Where should I live?
February 8, 2016 8:47 PM   Subscribe

Can anyone offer some helpful advice about good places to live in the United States that currently have a low cost of living? I expect to be placed on a fixed income soon of about $1300 per month, so I'd like to live somewhere where I could make that work.

My main concern is the cost of housing and I'd like to cap that at about $500 per month if possible. I would prefer living alone, but could see myself living with roommates if I had to. Also, I prefer to live in politically liberal cities with universities and public transportation available as I have no car. I would also need regular access to a therapist and p-doc. I'm a single, 34 year old male. I have family in NYC and was originally from Portland, Oregon so I'm partial to those areas, but they may be too expensive for my budget.

I'm not in a hurry to move as I currently have a place to stay with family, but I'd like to move out on my own again at some point in the near future.

Thanks in advance for your ideas and advice.
posted by Gosha_Dog to Work & Money (22 answers total) 29 users marked this as a favorite
Philly people tell me that you can get a place around that much, but that's second-hand info so I can't back it up.
posted by greta simone at 8:53 PM on February 8, 2016

Olympic Peninsula?
posted by My Dad at 8:58 PM on February 8, 2016

Utah has really low cost of living. I live in a relatively large town and pay $650 for 2 bedrooms, which is pretty high for here, but it's a sweet victorian and I like the balconies.
posted by Marinara at 8:58 PM on February 8, 2016

Olympic Peninsula would not be my first choice for someone relying on public transit.
posted by the agents of KAOS at 9:16 PM on February 8, 2016 [6 favorites]

Ogden, Utah. Has all those things, great transit, a university, cheap rent. Nice outdoor spaces. Rated a great place to retire, some liberal stuff here. Nice art community, good medical. Easy train to Salt Lake City.
posted by Oyéah at 9:23 PM on February 8, 2016 [4 favorites]

Yeah, I also came to suggest Salt Lake or its rail-accessible suburbs. The city is fun and pretty liberal as long as you don't pay attention to the rest of the state. Four real seasons, the University of Utah is huge and in the middle of the city, pretty decent public transit since all the light rail came in.
posted by charmedimsure at 9:34 PM on February 8, 2016

Lexington, Kentucky
posted by AppleTurnover at 9:44 PM on February 8, 2016 [2 favorites]

You want Urbana, Illinois. Top university town, low-cost housing, politically and socially liberal, home to the big Carle medical system, and with an award-winning public transit network. The state's going through a mess at the moment with our lousy governor, and that's affecting everyone, but C-U's still got everything you're wanting in a small city.

(To address your specific request: I live in a large 1BR beside a park in walking distance of downtown & college for $500 a month. You can definitely keep costs under control here.)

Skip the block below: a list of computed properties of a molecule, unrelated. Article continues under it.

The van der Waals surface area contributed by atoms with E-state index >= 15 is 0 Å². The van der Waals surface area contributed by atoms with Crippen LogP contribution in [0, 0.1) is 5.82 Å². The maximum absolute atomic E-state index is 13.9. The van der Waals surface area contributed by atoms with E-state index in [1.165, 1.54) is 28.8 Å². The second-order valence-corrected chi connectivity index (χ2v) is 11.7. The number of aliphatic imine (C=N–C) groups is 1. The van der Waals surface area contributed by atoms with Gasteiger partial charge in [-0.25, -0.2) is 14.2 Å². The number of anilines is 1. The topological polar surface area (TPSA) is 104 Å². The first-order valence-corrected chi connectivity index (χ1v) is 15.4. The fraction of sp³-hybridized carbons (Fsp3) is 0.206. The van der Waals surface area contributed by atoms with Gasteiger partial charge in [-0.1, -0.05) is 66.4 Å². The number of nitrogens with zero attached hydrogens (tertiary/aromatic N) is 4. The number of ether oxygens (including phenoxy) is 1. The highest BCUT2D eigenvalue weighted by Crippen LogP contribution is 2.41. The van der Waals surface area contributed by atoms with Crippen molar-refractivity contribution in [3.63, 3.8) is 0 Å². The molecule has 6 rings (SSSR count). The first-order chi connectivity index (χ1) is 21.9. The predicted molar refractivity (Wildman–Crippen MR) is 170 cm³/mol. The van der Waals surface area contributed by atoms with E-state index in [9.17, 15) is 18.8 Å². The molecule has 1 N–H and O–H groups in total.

posted by Harvey Kilobit at 9:54 PM on February 8, 2016 [10 favorites]

Dayton, Ohio has one of the lowest housing costs in the country, and a low cost of living overall. I've been really impressed with the amount of public infrastructure and support for the arts and culture for a city of its size and affordability.
posted by Pwoink at 10:39 PM on February 8, 2016 [1 favorite]

I was going to say Champaign-Urbana, too.
posted by persona au gratin at 12:01 AM on February 9, 2016 [2 favorites]

Milwaukee has relatively affordable rent. I can't imagine $500 is going to get you a particularly nice place anywhere (but maybe I'm wrong), but you can get a non-shithole studio in Milwaukee in a nice area for around $500. Milwaukee of course has good public transportation, liberal city, and two universities in the area.
posted by Dalby at 4:37 AM on February 9, 2016 [1 favorite]

Wisconsin has Scott Walker, too.
posted by H21 at 5:18 AM on February 9, 2016

Atlanta might work for you.

I know that $500 apartments exist, they may not be showplaces, but they're in decent neighborhoods. My thoughts are specifically a ton of apartments along Buford Highway in Brookhaven. It's a huge corridor with lots of shopping. In addition to city busses and MARTA, there are little private bus companies that go up and down the road.

I like Atlanta a lot. It's a liberal, multi-cultural city with lots to do. We have world-class hospitals. We have transit (it's not perfect, but it exists.) Sports, college and professional. More theater than you can shake a stick at, and it's affordable!
posted by Ruthless Bunny at 5:58 AM on February 9, 2016

Columbus, OH Below average cost of living. TONS of universities, including the biggest. Fairly liberal (and your vote is in a swing state). Public transportation isn't the absolute best, but it's getting better, and if you chose your neighborhood carefully, it's very do-able.

We're in a weird spot right now where buying is more affordable than renting in some areas, but I'd think looking in the areas that are the next big thing, like Old Town East and Franklinton would get you something in your budget. OSU campus area is also pretty feasible.